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Diane Butler Shares 3 Lessons on Effective Team Building

"Leaders lead people; managers manage things," the commercial real estate entrepreneur shares.
By Diane Butler |
Catshot Group

Zig Ziglar said it best, “Successful people use their strength by recognizing, developing and utilizing the talents of others.” I’ve been fortunate to work with many fantastic people, teams, and organizations, and, as a result, I understand the differences between leadership and management. Leaders lead people; managers manage things.

Diane Butler

Leadership is about cultivating talent that’s motivated to learn and understand, believe in the vision you set for the team, and work to achieve common goals. Management is more about administering the work, budgets, contracts, processes, projects, and programs.

Author and speaker Alexander den Heijer writes, “When I talk to managers, I get the feeling that they are important. When I talk to leaders, I get the feeling that I am important.”

Indeed, leadership and management must work hand in hand. Even though they are different, they are linked and balance one another. Any effort to separate the two within a business is likely to cause more problems than it solves. The most important thing successful leaders and managers can do is to build successful teams.

My strategy for building an effective team is to focus on three key areas: vision, ownership, and relationships.

Create a shared vision.

Proverbs 29:18 begins, “Where there is no vision, the people perish.” I once had a mentor who said, “Vision is the art of seeing the invisible.” Be forward-looking, envision exciting possibilities, and enlist others to see the future. To start, team members must clearly understand the business’s core values, purpose, mission, goals, and strategy and how they can best contribute.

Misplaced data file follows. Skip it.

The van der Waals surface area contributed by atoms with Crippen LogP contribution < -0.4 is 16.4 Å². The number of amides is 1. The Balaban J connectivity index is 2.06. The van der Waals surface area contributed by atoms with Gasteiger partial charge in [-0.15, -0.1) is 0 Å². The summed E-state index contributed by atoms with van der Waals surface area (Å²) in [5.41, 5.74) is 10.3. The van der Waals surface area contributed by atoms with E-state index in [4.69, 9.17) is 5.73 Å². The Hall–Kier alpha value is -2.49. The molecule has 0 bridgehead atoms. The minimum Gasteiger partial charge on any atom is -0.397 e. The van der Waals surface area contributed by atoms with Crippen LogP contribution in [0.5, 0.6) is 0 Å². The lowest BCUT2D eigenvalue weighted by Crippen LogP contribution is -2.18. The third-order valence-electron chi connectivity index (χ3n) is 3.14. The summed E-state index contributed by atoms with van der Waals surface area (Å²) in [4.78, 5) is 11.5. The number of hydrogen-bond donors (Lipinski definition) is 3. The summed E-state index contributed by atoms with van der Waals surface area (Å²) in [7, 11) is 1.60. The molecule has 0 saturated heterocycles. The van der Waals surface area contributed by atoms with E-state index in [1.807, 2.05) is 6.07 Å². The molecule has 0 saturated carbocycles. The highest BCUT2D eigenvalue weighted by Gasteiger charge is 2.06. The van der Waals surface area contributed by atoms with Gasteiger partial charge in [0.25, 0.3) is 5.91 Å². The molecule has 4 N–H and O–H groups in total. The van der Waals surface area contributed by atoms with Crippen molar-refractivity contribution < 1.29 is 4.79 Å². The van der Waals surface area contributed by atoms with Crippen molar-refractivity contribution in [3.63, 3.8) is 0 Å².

Take ownership.

Leaders who embrace ownership keep learning, understand the importance of reputation, and stick up for their team. Ownership includes being decisive, finding solutions, delegating responsibility, abstaining from blame, and focusing on results. A business is a reflection of its leader. After all, a fish doesn’t stink just from the tail, and a company doesn’t succeed or fail from the bottom. 

Build relationships.

Mastering authentic relationships that build collaboration, create trust and inspire others is key to leadership effectiveness. Besides, with less face-to-face contact, your relationships can’t be on autopilot. The people who make a difference in the lives of others are not the ones with the most credentials, the most money, or the most notoriety; instead, they are the ones who care the most.

Commercial real estate is on an upward trajectory. As businesses try to be agile in the face of COVID-19, a tight labor market, racial equity, climate change, and digital transformation, among other challenges, the role of the leader is as important as ever.

Leaders must grow continuously and help their teams do the same. As you think about the opportunities for you to become more effective, consider how you can best fulfill your various obligations to your team.

As basketball great Michael Jordan has been quoted as saying: “Talent wins games, but teamwork and intelligence win championships.” The same is true in business.

Commercial real estate entrepreneur Diane Butler is president of Dallas-based Butler Advisers.

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